Who decides if a movie is rated R or NC-17? What kind of financial impact can a movie rating have on the movie? Do directors ever censor themselves so they can get a particular rating? How does a filmmaker contest the rating they receive? What effect does a rating have on the distribution of a film?
In this documentary Kirby Dick takes a look at the secretive Motion Picture Association of America (MPAA) review board that decides what elements of a movie make it rated G, PG, PG-13, R, NC-17, or X.
You can check this documentary out of the library. Search for movies in the online catalog by restricting your search to DVDs in the Quick Limit pull-down menu (or, click on the image to go directly to the record). For any DVD you want to check out, write down the call number and ask someone at the Circulation Desk to get the DVD for you. You can check it out using your student ID as your library card.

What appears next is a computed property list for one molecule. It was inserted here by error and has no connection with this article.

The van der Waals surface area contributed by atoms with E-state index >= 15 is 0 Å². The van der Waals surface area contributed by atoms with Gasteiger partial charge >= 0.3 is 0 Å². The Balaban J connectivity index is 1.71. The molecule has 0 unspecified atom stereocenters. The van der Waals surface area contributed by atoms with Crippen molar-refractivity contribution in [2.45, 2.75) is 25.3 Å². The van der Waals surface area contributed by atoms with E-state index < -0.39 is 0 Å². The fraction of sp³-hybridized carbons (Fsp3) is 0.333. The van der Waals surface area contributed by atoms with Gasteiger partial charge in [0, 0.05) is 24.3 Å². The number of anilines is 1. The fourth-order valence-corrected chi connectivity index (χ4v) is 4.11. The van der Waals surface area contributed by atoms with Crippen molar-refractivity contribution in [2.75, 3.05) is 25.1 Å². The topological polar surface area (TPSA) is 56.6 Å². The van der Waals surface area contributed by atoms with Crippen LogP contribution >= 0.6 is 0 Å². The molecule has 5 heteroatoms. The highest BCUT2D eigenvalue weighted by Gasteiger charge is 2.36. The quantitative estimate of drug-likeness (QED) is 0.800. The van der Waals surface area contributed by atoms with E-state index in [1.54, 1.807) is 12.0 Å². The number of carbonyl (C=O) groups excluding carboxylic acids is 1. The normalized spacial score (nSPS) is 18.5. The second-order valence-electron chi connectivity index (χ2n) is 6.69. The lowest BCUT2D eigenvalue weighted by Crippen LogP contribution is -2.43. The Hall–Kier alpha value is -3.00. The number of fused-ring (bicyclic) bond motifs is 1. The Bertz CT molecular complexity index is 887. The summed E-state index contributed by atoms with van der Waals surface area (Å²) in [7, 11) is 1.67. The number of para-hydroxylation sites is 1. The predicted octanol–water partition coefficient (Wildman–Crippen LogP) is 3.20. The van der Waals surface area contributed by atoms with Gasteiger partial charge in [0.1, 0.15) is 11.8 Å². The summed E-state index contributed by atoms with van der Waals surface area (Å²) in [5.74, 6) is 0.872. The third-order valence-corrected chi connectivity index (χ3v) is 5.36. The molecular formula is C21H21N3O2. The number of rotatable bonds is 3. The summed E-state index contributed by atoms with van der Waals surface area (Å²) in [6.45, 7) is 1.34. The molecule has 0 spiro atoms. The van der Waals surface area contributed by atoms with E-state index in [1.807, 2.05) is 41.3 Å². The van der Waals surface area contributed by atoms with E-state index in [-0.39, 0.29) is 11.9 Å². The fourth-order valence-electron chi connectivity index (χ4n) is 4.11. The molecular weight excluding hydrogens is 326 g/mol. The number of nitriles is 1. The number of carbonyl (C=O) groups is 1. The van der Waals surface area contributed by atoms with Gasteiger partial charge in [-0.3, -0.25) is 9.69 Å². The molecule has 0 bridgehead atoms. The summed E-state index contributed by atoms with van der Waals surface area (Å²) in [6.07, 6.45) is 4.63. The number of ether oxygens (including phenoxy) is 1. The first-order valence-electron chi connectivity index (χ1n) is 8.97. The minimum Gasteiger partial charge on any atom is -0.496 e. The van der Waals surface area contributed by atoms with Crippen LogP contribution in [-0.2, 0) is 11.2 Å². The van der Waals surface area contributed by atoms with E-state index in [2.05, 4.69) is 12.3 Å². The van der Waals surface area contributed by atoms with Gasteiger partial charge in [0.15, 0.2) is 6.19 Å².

You can read Roger Ebert’s 2006 review here.
“Since 1968, the MPAA Code and Ratings Administration has been an anonymous group enforcing secret guidelines on almost all movies seeking release in America. The difference between its R and NC-17 ratings can mean life or death for a movie. A rating can be appealed — to another anonymous group, also with guidelines that are never made clear. The board’s founder and great defender, Jack Valenti, explained for years that the movie raters were “ordinary parents” with young children, trying to advise other parents on how appropriate movies might be for younger viewers.”